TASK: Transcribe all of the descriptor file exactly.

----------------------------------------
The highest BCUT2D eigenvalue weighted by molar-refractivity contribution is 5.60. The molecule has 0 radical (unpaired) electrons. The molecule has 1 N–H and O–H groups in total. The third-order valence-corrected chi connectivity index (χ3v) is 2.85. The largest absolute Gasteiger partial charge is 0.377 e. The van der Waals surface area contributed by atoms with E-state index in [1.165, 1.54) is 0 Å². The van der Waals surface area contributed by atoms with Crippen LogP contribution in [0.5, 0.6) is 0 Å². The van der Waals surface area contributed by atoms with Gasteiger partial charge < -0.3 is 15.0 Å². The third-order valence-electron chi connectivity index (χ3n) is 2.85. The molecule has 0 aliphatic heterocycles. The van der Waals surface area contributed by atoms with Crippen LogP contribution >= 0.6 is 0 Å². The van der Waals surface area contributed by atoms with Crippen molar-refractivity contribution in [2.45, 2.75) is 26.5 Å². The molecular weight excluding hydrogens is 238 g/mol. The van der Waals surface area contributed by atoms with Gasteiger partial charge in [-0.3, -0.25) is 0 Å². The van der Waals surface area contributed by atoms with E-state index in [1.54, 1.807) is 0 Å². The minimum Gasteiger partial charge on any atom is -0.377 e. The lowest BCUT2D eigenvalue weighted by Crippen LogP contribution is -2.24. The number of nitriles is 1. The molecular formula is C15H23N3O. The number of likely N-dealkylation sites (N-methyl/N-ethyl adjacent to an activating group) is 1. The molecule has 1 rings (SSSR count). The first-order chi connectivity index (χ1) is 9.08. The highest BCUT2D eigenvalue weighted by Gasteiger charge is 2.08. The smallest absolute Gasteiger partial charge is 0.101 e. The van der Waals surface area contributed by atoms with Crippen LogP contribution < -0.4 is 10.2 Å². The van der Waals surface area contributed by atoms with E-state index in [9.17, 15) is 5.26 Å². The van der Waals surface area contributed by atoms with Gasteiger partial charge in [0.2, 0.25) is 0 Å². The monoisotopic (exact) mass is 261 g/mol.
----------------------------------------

The highest BCUT2D eigenvalue weighted by molar-refractivity contribution is 5.60. The molecule has 0 radical (unpaired) electrons. The molecule has 1 N–H and O–H groups in total. The third-order valence-corrected chi connectivity index (χ3v) is 2.85. The largest absolute Gasteiger partial charge is 0.377 e. The van der Waals surface area contributed by atoms with E-state index in [1.165, 1.54) is 0 Å². The van der Waals surface area contributed by atoms with Crippen LogP contribution in [0.5, 0.6) is 0 Å². The van der Waals surface area contributed by atoms with Gasteiger partial charge < -0.3 is 15.0 Å². The third-order valence-electron chi connectivity index (χ3n) is 2.85. The molecule has 0 aliphatic heterocycles. The van der Waals surface area contributed by atoms with Crippen LogP contribution >= 0.6 is 0 Å². The van der Waals surface area contributed by atoms with Crippen molar-refractivity contribution in [2.45, 2.75) is 26.5 Å². The molecular weight excluding hydrogens is 238 g/mol. The van der Waals surface area contributed by atoms with Gasteiger partial charge in [-0.3, -0.25) is 0 Å². The van der Waals surface area contributed by atoms with E-state index in [1.54, 1.807) is 0 Å². The minimum Gasteiger partial charge on any atom is -0.377 e. The lowest BCUT2D eigenvalue weighted by Crippen LogP contribution is -2.24. The number of nitriles is 1. The molecular formula is C15H23N3O. The number of likely N-dealkylation sites (N-methyl/N-ethyl adjacent to an activating group) is 1. The molecule has 1 rings (SSSR count). The first-order chi connectivity index (χ1) is 9.08. The highest BCUT2D eigenvalue weighted by Gasteiger charge is 2.08. The smallest absolute Gasteiger partial charge is 0.101 e. The van der Waals surface area contributed by atoms with Crippen LogP contribution < -0.4 is 10.2 Å². The van der Waals surface area contributed by atoms with E-state index in [9.17, 15) is 5.26 Å². The van der Waals surface area contributed by atoms with Gasteiger partial charge in [0.2, 0.25) is 0 Å². The monoisotopic (exact) mass is 261 g/mol.